Dr. Kristen Goodrich serves as the Coastal Training Program Coordinator at the National Oceanic and Atmospheric Administration’s Tijuana River National Estuarine Research Reserve. There, she provides training and technical assistance to decision-makers in southern and Baja California in social science and community-based approaches that emphasize collaboration in coastal management. Dr. Goodrich is also a co-Principal Investigator of the Adaptive Mind Project that is developing psycho-social support infrastructure for a rapidly, continually, and often traumatically and profoundly changing world. Her work at the U.S. Environmental Protection Agency and currently in the U.S.-Mexico border region has provided her with a unique perspective on the challenges of - and opportunity for - boundary spanning, grounds her research on the human dimensions of climate change resilience, and inspired her to pursue education and training in multicultural community counseling. Dr. Goodrich holds a B.A. in Psychology and Marine Affairs & Policy from the University of Miami, M.A. in Marine Affairs & Policy from the University of Miami’s Rosenstiel School of Marine and Atmospheric Science, and Ph.D. in Social Ecology from the University of California Irvine. She’s faculty for an interdisciplinary Master’s program in Engineering, Sustainability, and Health at the University of San Diego, a Research Affiliate with UC Irvine’s Blum Center for Poverty Alleviation, and a Switzer Fellow.

Wellington “Duke” Reiter

Wellington “Duke” Reiter, FAIA, is the Senior Advisor to the President of Arizona State University and the Executive Director of the University City Exchange, a unit dedicated to the establishment of mutually beneficial relationships between the university and surrounding municipalities (Phoenix, Mesa, Scottsdale) and other American cities (Los Angeles). His office is also directing the Rio Reimagined project. In keeping with the New American University concept, he established Ten Across (10X), a nationally recognized initiative addressing the major issues of our time as they are revealed along the I-10 corridor. Reiter is the recipient of the Arizona Architect’s medal and is a Fellow of the American Institute of Architects and a national Trustee of the Urban Land Institute (ULI). He currently co-chairs the University Development and Innovation Council for ULI which is dedicated to merging university and city interests. Reiter is the former Dean of the College of Design at Arizona State University, the past President of the School of the Art Institute of Chicago, and a long-time faculty member in the MIT in the Department of Architecture.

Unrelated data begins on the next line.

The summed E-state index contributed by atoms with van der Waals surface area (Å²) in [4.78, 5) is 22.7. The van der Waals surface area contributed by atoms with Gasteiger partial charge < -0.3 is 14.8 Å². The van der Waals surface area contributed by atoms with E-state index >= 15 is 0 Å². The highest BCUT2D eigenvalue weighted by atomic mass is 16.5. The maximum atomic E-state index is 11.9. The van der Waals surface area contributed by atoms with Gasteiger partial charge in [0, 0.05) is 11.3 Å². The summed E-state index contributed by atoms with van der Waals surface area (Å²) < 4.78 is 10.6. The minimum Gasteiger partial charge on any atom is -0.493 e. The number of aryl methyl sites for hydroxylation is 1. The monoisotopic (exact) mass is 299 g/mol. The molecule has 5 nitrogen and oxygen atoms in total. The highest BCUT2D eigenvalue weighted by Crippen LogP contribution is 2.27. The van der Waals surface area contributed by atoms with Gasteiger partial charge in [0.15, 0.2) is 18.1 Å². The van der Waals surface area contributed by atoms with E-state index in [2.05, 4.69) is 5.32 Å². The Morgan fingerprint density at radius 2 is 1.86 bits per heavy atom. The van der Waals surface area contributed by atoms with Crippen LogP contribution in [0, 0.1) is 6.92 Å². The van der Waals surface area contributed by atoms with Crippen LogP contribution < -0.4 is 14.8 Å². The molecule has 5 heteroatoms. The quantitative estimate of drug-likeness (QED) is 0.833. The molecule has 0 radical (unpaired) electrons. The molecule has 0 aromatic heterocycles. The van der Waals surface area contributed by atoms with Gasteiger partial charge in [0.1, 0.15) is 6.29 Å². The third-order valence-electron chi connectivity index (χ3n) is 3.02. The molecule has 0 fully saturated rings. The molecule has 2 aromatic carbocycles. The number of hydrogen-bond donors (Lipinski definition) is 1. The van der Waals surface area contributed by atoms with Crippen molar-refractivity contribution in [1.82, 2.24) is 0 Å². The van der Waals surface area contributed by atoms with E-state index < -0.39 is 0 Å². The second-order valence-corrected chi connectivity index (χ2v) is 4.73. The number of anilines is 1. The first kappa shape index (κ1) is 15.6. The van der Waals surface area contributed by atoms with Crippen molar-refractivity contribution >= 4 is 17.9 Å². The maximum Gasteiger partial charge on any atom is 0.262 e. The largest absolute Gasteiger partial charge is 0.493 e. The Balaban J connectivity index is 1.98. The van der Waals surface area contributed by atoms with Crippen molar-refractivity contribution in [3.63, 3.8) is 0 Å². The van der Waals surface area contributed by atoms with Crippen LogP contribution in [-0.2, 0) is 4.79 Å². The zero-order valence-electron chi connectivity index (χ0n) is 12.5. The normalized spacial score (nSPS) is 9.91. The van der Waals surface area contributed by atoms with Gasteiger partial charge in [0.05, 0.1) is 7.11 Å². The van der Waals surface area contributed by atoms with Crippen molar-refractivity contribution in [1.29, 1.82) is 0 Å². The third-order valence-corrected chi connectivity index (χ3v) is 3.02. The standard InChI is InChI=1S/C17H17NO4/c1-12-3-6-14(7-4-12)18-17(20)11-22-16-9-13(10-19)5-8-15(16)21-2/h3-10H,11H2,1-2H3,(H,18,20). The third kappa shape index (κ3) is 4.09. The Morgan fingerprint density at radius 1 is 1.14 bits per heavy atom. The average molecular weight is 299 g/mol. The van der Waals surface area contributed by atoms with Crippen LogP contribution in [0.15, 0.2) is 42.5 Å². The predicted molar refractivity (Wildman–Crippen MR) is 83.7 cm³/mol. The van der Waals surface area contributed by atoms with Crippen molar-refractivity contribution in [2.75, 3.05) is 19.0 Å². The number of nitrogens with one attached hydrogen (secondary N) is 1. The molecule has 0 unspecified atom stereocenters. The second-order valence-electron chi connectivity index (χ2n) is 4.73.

The Higher Ed Climate Action Task Force aims to accelerate higher education’s already impressive progress on climate, create an overarching framework for the role of higher education in advancing solutions, and identify policies to scale climate action. The Task Force, co-chaired by Commissioner of Higher Education for Louisiana, Dr. Kim Hunter Reed and President of AASCU, Dr. Mildred García, includes a diverse group of leaders from across the higher education and climate fields.

Over the next year, the Higher Ed Climate Action Task Force will host a virtual listening tour to better understand the work currently occurring and the opportunity to scale action across the sector. The task force will then draft an action plan grounded in what is learned from these sessions with recommendations for institutions, systems, and policymakers.